The Definitive Guide to Income Statements in Power BI
This is the definitive guide to income statements in Power BI. It includes tips and tricks, new features in Zebra BI visuals, and specific best practices for making your income statements more understandable, actionable, easier to create, more flexible to work with, and much easier to maintain. We will look at how to prepare your data, how to make a basic income statement in Power BI, and how to move forward once you know the basics.
Here is what we will be building - our income statement, Profit and Loss statement, or P&L statement, which is much more than that.
Let's look at the main features:
This is a hierarchical statement. You can expand and collapse specific rows - for example, the cost of goods sold in this example comprises product cost, service, and other costs. We are using a hierarchy with several levels.
They included calculations. You can track KPIs, such as operating income as a percent of revenue or net income as a percent of revenue.
Live comments. Different comments are shown to explain your data if you switch between months.
Report view switching. In addition to switching between month-to-date and year-to-date views, you can switch from the income statement to the balance sheet and cash flow views. Each of these views also contains dynamic comments and all other features. One simple slicer gets you access to the holy trinity of financial statements.
The anatomy of a financial report
So what do you need to build something like this?
Here are the 10 things making up this effective report:
The calendarfilter because you're reporting by month and year.
Period calculations so you can switch between month-to-date and year-to-date views and full-year views.
Account hierarchy is crucial for every financial report. The structure of your accounts needs to be clean and merge data from several sources. It has to have a proper hierarchy across several levels and so on.
Subtotals are essentially calculations of your rows. For example, the cost of goods sold comprises product, service, and other costs.
Results, which are similar to subtotals but offer more. Instead of just aggregating your financial data, they are calculations. Take the gross margin row, for example, as it is calculated as revenue minus the cost of goods sold.
Inverted rows that allow us to work effectively with KPIs. In financial reporting, some KPIs are wrong, and some are good, so you need a way to handle this in your visualization.
Report switch to move between different reports.
Visualization so you don't have to rely on tables alone but can tell a story with a combination of tables and charts. In this example, we used very effective waterfall charts.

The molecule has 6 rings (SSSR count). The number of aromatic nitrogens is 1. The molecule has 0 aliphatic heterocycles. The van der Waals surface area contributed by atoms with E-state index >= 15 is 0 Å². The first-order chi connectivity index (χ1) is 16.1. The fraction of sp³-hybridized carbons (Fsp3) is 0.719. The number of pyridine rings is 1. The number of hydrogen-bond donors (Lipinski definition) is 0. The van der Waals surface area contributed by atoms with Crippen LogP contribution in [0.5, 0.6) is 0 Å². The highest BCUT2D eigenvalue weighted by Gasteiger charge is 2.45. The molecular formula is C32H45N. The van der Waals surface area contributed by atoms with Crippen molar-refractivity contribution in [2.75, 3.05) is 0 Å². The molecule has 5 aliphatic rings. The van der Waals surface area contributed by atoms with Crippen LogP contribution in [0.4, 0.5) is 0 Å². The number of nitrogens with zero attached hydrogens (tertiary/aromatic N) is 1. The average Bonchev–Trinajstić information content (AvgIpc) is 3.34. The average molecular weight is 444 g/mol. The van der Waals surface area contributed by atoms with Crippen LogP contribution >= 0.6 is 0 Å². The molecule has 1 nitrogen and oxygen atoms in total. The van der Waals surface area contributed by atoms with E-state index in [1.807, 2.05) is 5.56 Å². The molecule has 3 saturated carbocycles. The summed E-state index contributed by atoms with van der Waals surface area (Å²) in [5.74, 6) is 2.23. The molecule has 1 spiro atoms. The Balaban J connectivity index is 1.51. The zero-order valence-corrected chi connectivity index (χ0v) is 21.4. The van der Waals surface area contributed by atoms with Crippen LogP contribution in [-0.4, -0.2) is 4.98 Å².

Variances are at the heart of any business report, like the income statement. They show how your results stack against your plan, the previous year's results, etc.
Comments are very important for financial reporting as financial reports are typically delivered to the top management, who prefer comments. They need short explanations that explain what's going on.
Watch video recording & Get follow-along PBIX example
If you are one of those who rather watch video tutorials when you have time on your hands, enter your data below to get immediate access to the full 1-hour video recording of the webinar and all PBIX examples used in the this tutorial.
Preparing the financial data model
Where to start if you want to build a Power BI income statement? First, you must fix your data, which is a significant challenge.
Let's start with the ideal financial model. Ideally, your fact table would consist of nothing but numbers.
In addition to values, our fact table has data about accounts (AccountID), business units (BusinessUnitID), date, and scenarios, which describe whether this data is actual, plan, or forecast data.
Around this data, you have dimensions. You probably have a table named Accounts. This table should contain the whole hierarchy of your accounts and the entire structure. This table is then related to your fact table to ensure that accounts properly filter your values and other data.
Next are the Calendar table, your fact table, and the Period calculations table. For financial reporting, it is recommended that you use a short and straightforward disconnected table for your period calculations.
You might also have business units or regions or another way to group and categorize your data.
If you want to use dynamic comments, create another fact table containing all your comments. It should be linked to your calendar to ensure your comments refer to a specific month.
You also might want to link your comments table to your account table to comment on specific accounts, such as product revenue, costs, or a specific cost type. If you need comments on specific regions or business units, relate your comments table to these dimensions.
Below is the screenshot of a sample data model showing the central fact table (Financials) with comments (another fact table) and individual dimensions, such as business units, accounts, calendar, and period calculations. The data model also shows relations between individual fact tables and dimensions.
Merging the data
The next step is to populate the data into our model.
You should put all your data - actuals, plans, and previous year - into a single table.
The important thing is to prepare a hierarchy of your accounts, such as product revenue, service revenue, gross margin, etc. You might have several levels of hierarchy. For example, your inventory falls under the current assets group that falls under the more general assets group. Each of these columns needs to have an ID. These IDs will serve you as you display your data in different reports.